I think everyone should take the vaccine especially at a time when we are talking about the third and fourth wave. And COVID-positive people have to face long-term complications. vaccine is importnat. The vaccine doesn't have any after-effects. I have taken it. CM has taken it and a lot of other people have taken it. There should be no hesitancy.
Dr Randeep Guleria, Director, AIIMS said on the #VaccinateIndia telethon that India needs to develop a multi-pronged vaccination strategy
Vaccination is one of the most important weapons that we have in the fight against COVID-19. It will pay dividends in long run. Along with this, COVID appropriate behaviour is needed. We need to focus first on high-risk group such as senior citizens, comorbid people. Over a period of time, when we have enough doses then try and vaccinate as many people as possible.
The most important thing is to touch 10 million doses a day and for that everyone - government and manufacturers need to come together. We have to look at how to support manufacturers with resources and funding so that they can quickly ramp up production and provide more doses.
More data is being collected on Covaxin and Sputnik vaccines from the manufacturers and the due process is being followed for clearance and hopefully will be completed in six to eight weeks: Soumya Swaminathan, Chief Scientist, WHO
The science is evolving and there is not a lot of data out there. There are some lab experiments where you take the virus and expose it to see inhibitions. Some variants need higher level of antibodies to neutralise. Clinical studies and effectiveness studies that come out are helpful. Analysis of that data is what will give us a better picture. What I would say is that it stimulates enough immunity to fight severe disease leading to hospitalization.
If we want to bring this infection down to extremely low levels then there maybe a state where we would want to vaccinate children. However, because there is a clear link between age and comorbidities and severity of the disease we need to focus on the vulnerable group first.
Without vaccination, we would have 1 million cases a day: Dr Prannoy Roy
What is really worrying is that the next wave tends to be much worse than the previous wave: Dr Prannoy Roy "Vaccinate, Vaccinate, Vaccinate," says Dr Prannoy Roy How many people in India now have immunity COVID-19 waves are getting worse and worse across the world: Dr Prannoy Roy
We looked at the data from 30 top countries. Between the two waves, there is a gap of 5.5 months from the peak of one wave to another. The key worry is the next wave is always much worse than the previous wave. on average, it is 75 per cent higher in terms of the number of cases in a country.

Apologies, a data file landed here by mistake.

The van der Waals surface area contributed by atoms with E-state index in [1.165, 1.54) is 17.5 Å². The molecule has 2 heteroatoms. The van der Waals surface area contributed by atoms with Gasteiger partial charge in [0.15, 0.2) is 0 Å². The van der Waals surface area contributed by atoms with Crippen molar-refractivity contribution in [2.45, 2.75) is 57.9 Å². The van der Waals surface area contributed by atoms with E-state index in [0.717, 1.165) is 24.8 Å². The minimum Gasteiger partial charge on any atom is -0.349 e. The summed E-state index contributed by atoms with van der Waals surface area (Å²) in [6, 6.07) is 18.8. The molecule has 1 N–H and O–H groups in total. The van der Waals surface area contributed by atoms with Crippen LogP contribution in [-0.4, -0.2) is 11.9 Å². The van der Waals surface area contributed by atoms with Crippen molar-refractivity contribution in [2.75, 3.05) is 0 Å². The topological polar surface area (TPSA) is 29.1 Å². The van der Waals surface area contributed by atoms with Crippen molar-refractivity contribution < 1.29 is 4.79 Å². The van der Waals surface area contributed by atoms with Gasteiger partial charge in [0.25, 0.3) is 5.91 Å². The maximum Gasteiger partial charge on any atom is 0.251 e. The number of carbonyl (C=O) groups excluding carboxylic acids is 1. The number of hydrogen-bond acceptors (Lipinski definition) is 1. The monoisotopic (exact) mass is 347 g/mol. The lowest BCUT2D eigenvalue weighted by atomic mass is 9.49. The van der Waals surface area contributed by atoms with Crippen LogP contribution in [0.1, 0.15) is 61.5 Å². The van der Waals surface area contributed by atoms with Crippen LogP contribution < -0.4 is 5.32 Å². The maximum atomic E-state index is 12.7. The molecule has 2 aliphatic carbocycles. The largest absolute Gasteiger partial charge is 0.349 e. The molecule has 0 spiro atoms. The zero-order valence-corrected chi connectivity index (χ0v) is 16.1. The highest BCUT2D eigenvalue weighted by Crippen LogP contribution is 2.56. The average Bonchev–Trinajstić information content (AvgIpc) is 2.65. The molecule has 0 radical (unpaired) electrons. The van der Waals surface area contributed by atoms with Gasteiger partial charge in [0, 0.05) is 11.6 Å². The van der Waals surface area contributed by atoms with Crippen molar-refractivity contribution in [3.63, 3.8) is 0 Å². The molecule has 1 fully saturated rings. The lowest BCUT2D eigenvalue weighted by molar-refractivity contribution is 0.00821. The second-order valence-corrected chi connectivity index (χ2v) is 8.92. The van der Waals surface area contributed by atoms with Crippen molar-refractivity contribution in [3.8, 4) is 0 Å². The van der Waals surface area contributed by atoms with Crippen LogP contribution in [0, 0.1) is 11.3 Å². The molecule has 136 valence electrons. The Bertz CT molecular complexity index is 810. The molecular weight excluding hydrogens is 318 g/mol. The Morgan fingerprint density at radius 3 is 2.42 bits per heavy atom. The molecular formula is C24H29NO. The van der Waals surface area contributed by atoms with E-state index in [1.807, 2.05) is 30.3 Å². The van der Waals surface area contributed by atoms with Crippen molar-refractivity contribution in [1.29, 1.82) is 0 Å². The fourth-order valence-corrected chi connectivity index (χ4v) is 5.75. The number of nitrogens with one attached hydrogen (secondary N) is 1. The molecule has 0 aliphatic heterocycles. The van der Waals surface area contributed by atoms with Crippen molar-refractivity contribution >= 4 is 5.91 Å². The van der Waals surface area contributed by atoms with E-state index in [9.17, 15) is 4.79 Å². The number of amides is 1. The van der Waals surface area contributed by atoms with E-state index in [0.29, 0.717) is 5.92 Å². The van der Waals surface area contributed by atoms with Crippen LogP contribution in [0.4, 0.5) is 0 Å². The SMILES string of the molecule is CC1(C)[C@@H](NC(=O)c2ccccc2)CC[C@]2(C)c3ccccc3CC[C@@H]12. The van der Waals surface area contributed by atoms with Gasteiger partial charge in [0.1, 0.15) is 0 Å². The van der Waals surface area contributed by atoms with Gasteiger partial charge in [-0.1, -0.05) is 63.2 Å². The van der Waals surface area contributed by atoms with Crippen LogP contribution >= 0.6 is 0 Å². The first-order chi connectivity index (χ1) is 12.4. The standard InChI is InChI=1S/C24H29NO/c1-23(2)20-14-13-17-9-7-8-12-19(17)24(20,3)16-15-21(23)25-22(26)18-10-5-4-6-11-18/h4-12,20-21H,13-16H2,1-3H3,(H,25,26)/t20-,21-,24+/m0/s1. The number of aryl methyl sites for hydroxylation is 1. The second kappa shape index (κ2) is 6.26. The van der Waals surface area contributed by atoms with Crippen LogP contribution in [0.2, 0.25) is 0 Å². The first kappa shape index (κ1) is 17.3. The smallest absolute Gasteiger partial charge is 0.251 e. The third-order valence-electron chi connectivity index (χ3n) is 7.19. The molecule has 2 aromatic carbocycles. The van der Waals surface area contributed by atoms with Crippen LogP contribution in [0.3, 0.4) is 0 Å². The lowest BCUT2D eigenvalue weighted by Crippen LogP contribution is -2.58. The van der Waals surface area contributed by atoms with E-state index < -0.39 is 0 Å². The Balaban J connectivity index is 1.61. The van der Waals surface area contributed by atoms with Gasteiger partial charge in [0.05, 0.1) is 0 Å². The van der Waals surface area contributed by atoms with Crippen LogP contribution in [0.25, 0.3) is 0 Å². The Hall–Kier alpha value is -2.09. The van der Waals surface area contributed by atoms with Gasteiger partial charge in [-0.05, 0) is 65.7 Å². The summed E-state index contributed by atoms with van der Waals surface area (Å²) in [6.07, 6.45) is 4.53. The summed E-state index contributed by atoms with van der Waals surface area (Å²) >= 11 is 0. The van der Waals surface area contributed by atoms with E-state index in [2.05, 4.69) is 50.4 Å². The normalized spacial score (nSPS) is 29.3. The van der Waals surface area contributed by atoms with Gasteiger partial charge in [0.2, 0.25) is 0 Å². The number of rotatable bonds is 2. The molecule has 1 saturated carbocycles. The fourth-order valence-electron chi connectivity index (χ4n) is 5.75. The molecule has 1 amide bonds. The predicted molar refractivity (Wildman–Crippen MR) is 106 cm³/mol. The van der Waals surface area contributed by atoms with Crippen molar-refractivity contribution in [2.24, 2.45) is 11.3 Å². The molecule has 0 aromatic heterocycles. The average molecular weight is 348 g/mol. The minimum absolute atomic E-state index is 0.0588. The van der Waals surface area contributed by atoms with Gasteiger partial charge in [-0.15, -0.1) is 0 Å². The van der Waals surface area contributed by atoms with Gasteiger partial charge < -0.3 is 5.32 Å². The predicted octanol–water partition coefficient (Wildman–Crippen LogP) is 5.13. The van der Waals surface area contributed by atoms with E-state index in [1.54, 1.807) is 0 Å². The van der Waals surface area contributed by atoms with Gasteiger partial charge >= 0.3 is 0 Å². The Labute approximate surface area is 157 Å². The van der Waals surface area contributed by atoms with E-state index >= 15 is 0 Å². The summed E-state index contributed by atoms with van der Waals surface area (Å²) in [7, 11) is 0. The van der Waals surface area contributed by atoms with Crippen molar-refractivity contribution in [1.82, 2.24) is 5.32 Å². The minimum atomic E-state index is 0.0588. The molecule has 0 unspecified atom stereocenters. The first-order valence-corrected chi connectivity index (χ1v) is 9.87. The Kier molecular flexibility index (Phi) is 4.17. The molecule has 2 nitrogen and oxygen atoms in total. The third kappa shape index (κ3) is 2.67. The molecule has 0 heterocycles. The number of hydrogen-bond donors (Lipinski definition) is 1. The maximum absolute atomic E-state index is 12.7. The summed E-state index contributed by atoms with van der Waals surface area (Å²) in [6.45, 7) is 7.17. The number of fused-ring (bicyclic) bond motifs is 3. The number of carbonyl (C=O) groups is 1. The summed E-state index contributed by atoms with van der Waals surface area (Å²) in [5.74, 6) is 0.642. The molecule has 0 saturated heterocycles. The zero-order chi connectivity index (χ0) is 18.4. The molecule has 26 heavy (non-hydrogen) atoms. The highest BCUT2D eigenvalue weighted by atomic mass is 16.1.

#VaccinateIndia Telethon Gets Underway The stage is set for the #VaccinateIndia telethon
#VaccinateIndia: The only way to beat this enemy called COVID-19 is to be vaccinated, says NDTV’s Dr Prannoy Roy
Less than one hour to go for #VaccinateIndia telethon
Tune in for the telethon at 7PM (IST)
NDTV in partnership with Google launches the #VaccinateIndia campaign, which aims to inform people about the importance of getting vaccinated to fight against COVID-19
Watch a special telethon 7PM (IST) onwards
India started the immunisation drive against COVID-19 on January 16. The country has given regulatory approval to three vaccines-
Covishield: Developed by Oxford-AstraZeneca, manufactured locally by Serum Institute of India
Covaxin: Developed by Bharat Biotech with Indian Council of Medical Research
Sputnik V: Developed by Gamaleya Research Institute of Epidemiology and Microbiology, Russia
Vaccines, along with other preventive measures like wearing masks, maintaining physical distancing, washing hands frequently can break the chain of transmission of the infection and thus help in defeating the pandemic soon.
According to experts, COVID-19 vaccines can protect us from developing severe disease and can also reduce mortality.
Devastating Second Wave Of COVID-19 Pandemic
The second wave of COVID-19 pandemic that started earlier this year, is proving to be ever more dangerous. With more hospitalisation and deaths occurring in the current wave, scientists and doctors say that our best bet against the raging pandemic is to get vaccinated.
COVID-19 pandemic has lead to a situation of medical crisis in the country. People are in distress and healthcare facilities are under immense pressure.